This Thermal Analysis page provides easy access to the tools and information needed to understand and design thermal systems including design tools, lab analysis recommendations, education, and FAQs. Select a thermal analysis section below to see more information.
A 4-part series on thermal considerations for TI products. What should I know about thermal performance? Why does thermal performance matter?
Thermal Considerations for TI Analog Products (Parts 1 to 4)...
Designing for Thermal Performance
It is often important to understand how various components will perform in a system before the system is assembled and available for testing.
Widgets & How-to's…
Designing for thermal performance can mean many things: Choosing the right TI device, choosing between multiple package options, or trying to understand how a full system will work together. The links below offer helpful information to help with design for thermal performance.
TI Tools & Information
To help with component selection and system thermal design:
Temperatures In The Lab
It is often necessary to make thermal calculations for components in an existing electronic system. Read below to learn how to use measured thermal data to estimate internal device temperatures.
Thermal Education & Basics
Learn more about basic thermal concepts, thermal analysis and special thermal considerations for electronic systems. Linked below are training documents, application notes, and one page printable handouts which will help to explain the basics of thermal engineering in the electronics industry.
Application Notes, Publications, Training, & Resources…
Frequently asked questions...
Select a question below to read the answer:
- How hot is my die going to get?
- A1: If the device is mounted on a board, you can estimate the die junction temperature by measuring the top of your device and using Psi Jt.
- A2: If board mounted device is not available, the PCB Thermal Calculator can be used to estimate die temperature for several Analog PowerPAD devices.
- What is Theta Jx for my device (Theta Ja, Theta Jc, etc)?
- A1: The appropriate theta values for most devices are listed in the Device Thermal Table on in the device datasheet. If the thermal table is not available it can be requested from the PIC or on the TI E2E Community page for that device type.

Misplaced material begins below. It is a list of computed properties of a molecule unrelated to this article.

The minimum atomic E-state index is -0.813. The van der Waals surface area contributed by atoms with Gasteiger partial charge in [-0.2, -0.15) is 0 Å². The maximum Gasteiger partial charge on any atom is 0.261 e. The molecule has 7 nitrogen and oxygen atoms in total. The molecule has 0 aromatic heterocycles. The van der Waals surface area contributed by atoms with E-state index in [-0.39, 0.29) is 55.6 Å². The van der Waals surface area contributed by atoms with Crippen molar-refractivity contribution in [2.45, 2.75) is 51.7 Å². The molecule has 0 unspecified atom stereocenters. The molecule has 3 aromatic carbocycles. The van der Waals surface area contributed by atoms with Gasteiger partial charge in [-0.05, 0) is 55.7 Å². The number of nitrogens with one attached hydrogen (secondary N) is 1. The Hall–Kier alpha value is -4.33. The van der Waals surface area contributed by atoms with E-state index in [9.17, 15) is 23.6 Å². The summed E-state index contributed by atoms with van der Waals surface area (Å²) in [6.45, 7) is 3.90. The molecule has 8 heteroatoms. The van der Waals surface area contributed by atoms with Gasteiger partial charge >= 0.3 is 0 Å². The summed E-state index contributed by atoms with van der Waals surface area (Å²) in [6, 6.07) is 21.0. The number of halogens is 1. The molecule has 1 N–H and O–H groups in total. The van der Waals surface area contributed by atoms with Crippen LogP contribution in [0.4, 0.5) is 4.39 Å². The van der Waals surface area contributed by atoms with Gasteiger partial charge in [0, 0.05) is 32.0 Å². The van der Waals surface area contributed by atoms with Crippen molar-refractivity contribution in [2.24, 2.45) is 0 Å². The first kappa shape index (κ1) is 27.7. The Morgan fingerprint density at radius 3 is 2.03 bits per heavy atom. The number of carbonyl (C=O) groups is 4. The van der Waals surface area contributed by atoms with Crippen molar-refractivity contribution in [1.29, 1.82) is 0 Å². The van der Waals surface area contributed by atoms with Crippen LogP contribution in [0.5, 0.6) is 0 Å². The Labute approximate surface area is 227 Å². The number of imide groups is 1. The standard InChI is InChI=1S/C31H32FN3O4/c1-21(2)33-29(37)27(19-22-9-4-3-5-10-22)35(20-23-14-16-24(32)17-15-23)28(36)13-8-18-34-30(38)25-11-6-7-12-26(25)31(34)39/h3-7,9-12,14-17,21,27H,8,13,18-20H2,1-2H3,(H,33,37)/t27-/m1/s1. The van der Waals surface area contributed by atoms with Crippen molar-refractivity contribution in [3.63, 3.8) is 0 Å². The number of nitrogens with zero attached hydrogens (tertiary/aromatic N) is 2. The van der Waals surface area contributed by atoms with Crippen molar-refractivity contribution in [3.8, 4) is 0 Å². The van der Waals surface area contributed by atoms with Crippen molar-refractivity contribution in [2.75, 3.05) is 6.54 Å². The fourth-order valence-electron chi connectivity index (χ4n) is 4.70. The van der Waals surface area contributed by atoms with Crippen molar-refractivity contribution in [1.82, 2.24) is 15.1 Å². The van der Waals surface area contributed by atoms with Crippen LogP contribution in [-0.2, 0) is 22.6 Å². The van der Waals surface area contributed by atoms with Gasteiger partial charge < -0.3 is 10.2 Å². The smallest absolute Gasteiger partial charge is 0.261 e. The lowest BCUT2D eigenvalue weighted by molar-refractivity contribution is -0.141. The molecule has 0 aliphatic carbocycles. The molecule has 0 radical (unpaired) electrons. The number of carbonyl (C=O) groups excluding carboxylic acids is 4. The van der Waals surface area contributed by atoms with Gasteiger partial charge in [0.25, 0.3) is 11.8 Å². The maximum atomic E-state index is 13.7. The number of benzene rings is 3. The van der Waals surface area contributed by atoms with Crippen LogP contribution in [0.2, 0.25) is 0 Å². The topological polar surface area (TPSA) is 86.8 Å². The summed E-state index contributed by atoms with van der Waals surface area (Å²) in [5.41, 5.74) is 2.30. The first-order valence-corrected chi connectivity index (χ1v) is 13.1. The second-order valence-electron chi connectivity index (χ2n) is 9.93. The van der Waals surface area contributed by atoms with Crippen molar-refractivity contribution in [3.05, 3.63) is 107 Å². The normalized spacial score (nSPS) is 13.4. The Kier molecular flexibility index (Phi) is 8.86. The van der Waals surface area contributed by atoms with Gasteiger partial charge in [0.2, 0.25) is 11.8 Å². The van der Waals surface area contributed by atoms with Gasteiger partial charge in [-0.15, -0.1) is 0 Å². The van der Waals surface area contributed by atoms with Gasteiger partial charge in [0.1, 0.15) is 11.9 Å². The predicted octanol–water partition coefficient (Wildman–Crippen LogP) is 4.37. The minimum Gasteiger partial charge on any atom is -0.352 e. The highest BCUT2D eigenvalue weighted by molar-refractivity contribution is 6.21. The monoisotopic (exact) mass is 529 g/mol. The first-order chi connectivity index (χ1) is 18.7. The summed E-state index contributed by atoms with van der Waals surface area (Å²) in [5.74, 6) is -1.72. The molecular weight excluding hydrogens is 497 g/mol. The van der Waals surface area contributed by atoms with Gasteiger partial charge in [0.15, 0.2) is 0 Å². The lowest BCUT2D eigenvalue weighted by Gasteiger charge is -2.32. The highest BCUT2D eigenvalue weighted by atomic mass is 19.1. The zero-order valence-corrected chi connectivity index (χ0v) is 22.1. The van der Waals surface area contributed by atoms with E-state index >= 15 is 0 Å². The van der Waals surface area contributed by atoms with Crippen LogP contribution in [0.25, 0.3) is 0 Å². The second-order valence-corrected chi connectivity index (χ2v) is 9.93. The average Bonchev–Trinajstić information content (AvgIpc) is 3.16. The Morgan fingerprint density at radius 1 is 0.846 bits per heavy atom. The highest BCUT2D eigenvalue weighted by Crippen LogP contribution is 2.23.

- A2: Do you plan to estimate the die junction temperature?
- How can I improve the thermal design of my PCB?
- A1: Add copper! By increasing the copper content of your PCB, you improve the ability of the board to transfer and dissipate heat away from the power components. An unbroken copper spreading path (generally it is tied to the ground plane) will help to move heat away from the device. Copper can be added by: increasing the number of layers in the PCB (from 2 to 4 layers for example) by using thicker copper plating for each layer (1 ounce copper to 2 ounce copper), for powerpad devices thermal vias can be added under the device to quickly move heat through the board, add top or bottom side copper planes.
- A2: The minimum recommended copper layout for PowerPAD devices is detailed in our PowerPAD Application Note. C. Do you already have boards built up? Measure the board temperature and then use the PCB Thermal Calculator to estimate the junction temperature of your device.
- Do I need to solder the exposed pad of my device?
- A: For QFN/SON type packages the exposed pad must be soldered for mechanical reliability. For thermal integrity of PowerPAD type packages, TI recommends that the exposed pad be soldered, but it is not required for mechanical reasons. See an example of How a PowerPAD device works to show an example of the thermal path through the exposed pad when soldered. See the PowerPAD Application Note for more information on PowerPAD packages.
- How does TI do thermal analysis, what tools do you use?
- A: In order to best assess the thermal performance of our devices, TI uses a full JEDEC thermal lab, Infared cameras, as well as several thermal modeling software suites. The thermal modeling software currently used includes FloTherm, IcePack, as well as several custom tools developed inside TI.
- How do you know your thermal models are accurate?
- A: Accuracy is important. To verify the values published in our datasheets, TI has done a modeling and measurement correlation on several of the common package types used in TI. The modeled data is consistently within 10% of the measured data.
- PowerPad™ Thermally Enhanced Package
- IC Package Thermal Metrics
- A Guide to Board Layout for Best Thermal Resistance for Exposed Packages
- Understanding IC Package Power Capabilities
- Thermal Reference Sheet Analog